Visitors to the city and long-time residents alike cannot help but notice this Art Nouveau pearl tucked away in the very heart of the city. However, probably not everyone is aware that this is one of the most unique architectural monuments from the early-20th century.
The concept for the construction of townhouses – called colonies – was an unprecedented phenomenon in Lithuania that was ahead of its time; its emergence was prompted by the prominent social activist, philanthropist and director of the Land Bank, Juozapas Montvila (Józef Montwiłł).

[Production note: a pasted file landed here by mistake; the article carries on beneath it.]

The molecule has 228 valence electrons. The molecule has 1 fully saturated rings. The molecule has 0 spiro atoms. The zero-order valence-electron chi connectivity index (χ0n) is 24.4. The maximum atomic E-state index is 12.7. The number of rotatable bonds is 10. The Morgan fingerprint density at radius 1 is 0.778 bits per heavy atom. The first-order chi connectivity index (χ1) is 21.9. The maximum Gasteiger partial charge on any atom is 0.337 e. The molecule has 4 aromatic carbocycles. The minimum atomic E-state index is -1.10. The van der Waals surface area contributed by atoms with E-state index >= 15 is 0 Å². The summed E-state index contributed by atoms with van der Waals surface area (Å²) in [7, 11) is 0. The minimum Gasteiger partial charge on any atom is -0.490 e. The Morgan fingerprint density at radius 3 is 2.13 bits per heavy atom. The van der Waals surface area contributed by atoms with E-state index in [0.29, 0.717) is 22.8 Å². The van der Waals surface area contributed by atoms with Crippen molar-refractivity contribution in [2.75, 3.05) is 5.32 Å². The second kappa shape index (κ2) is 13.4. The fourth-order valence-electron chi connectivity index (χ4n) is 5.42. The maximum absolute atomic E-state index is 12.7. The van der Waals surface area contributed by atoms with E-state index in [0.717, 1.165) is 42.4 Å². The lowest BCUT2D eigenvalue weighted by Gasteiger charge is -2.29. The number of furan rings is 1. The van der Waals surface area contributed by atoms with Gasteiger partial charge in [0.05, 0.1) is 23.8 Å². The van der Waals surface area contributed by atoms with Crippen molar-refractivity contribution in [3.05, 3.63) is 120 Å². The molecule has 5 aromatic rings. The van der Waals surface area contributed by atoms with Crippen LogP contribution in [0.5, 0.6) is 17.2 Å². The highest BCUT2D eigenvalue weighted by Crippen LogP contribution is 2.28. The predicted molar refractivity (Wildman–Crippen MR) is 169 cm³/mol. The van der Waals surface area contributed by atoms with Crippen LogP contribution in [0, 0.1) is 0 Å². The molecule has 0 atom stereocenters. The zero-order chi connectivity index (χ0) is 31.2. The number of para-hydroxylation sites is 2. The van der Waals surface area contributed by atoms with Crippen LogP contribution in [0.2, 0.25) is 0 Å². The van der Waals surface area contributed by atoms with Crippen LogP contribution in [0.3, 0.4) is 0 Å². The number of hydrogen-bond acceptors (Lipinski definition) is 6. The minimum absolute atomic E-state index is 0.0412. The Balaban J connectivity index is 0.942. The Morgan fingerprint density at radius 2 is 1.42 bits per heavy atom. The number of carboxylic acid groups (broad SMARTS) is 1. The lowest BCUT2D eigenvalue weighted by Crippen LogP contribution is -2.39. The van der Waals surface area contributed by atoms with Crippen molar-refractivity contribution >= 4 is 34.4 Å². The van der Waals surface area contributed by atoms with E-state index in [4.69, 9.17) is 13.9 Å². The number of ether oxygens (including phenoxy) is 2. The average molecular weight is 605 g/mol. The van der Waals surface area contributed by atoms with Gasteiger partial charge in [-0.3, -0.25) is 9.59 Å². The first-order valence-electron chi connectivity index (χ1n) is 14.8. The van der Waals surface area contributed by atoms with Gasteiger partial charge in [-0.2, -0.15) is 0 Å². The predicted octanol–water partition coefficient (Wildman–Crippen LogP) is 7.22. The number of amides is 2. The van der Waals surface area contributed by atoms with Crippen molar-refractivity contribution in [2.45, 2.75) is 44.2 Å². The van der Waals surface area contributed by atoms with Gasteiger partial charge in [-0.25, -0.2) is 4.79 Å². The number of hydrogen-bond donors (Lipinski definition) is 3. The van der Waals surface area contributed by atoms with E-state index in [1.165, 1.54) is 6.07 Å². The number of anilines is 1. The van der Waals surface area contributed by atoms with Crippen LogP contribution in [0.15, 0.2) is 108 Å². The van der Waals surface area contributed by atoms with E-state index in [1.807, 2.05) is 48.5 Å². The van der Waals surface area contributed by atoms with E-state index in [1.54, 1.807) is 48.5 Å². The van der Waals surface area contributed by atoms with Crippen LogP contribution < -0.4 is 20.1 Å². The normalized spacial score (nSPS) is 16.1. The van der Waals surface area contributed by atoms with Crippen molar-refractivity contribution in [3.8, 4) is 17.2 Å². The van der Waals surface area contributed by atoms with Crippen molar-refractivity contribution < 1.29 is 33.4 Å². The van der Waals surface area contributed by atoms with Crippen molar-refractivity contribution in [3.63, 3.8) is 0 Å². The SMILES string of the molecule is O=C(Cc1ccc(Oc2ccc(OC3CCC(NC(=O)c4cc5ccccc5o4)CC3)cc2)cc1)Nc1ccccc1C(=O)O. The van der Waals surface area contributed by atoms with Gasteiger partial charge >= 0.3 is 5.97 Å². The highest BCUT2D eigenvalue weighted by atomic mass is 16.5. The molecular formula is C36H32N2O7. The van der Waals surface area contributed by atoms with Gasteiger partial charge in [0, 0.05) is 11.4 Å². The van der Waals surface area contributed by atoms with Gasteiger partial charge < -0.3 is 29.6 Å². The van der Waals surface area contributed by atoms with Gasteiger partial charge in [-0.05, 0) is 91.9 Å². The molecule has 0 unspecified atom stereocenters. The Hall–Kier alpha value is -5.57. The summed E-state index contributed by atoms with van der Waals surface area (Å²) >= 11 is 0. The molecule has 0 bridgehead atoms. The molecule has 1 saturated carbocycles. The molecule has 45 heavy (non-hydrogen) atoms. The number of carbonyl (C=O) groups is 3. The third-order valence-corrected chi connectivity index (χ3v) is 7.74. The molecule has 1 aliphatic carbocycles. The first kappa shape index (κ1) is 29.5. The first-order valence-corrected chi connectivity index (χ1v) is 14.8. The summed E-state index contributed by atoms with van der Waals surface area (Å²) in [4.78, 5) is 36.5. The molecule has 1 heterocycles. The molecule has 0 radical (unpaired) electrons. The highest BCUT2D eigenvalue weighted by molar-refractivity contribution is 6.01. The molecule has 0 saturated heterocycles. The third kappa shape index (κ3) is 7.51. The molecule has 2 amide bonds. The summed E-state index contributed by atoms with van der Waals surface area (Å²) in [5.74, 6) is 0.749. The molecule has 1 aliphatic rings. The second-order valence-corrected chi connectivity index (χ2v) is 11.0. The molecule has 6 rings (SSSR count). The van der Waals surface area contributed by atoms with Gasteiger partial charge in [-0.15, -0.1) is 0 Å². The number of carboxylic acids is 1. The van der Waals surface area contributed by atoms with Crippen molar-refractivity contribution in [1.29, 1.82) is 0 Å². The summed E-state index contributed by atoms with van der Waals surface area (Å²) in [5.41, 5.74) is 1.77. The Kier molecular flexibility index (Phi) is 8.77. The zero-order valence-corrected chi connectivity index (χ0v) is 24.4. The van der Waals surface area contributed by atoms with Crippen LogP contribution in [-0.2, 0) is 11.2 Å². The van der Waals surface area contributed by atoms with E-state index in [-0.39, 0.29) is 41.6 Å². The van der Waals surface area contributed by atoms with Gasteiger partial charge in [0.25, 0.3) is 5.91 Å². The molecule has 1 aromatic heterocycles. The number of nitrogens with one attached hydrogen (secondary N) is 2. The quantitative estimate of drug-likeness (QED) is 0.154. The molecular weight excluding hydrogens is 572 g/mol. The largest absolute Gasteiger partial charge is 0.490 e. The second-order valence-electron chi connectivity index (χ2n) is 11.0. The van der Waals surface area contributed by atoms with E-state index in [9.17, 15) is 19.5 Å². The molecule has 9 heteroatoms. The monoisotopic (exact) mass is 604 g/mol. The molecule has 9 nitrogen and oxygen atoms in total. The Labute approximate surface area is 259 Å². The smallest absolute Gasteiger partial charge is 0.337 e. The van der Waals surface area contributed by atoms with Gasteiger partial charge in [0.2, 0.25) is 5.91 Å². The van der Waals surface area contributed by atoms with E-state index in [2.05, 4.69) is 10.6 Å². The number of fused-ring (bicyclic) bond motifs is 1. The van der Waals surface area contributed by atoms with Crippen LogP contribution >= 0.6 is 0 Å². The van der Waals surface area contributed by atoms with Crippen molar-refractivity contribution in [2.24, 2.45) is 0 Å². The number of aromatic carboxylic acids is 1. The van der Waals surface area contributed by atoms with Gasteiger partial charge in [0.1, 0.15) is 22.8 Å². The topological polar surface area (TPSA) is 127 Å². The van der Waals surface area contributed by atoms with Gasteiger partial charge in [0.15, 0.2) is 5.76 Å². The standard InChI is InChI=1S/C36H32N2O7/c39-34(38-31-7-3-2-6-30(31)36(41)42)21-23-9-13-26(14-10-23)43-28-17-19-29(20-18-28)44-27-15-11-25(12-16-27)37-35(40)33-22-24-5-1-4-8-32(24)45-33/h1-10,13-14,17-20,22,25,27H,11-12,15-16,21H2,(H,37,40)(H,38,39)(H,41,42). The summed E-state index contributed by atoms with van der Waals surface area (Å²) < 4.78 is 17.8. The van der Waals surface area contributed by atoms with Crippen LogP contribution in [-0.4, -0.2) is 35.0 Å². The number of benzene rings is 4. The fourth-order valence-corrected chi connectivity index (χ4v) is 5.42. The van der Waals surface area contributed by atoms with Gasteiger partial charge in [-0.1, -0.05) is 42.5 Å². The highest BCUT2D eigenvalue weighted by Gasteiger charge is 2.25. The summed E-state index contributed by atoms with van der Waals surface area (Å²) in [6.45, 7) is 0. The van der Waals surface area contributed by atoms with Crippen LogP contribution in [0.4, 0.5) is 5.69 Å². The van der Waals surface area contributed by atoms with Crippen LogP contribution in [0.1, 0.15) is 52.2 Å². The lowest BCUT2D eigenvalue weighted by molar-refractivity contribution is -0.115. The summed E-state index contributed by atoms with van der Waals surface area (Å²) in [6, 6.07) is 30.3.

Built in 1911–1913, the 22 buildings were terraced into three groups of townhouses to form a perimeter block. With this project, Montvila aspired to further promote the living environment reform that he had conceived: fully designing and building a closed townhouse community with an internal garden – a refuge from the turmoil of the world. This is how the goal of promoting cost-effective construction techniques without impinging on housing comfort and aesthetics was carried out.
Having miraculously survived two World Wars, escaped oblivion, and accumulated a noble historical memory inside it, the site is one of the most interesting examples of rethinking the idea of residential housing to this day.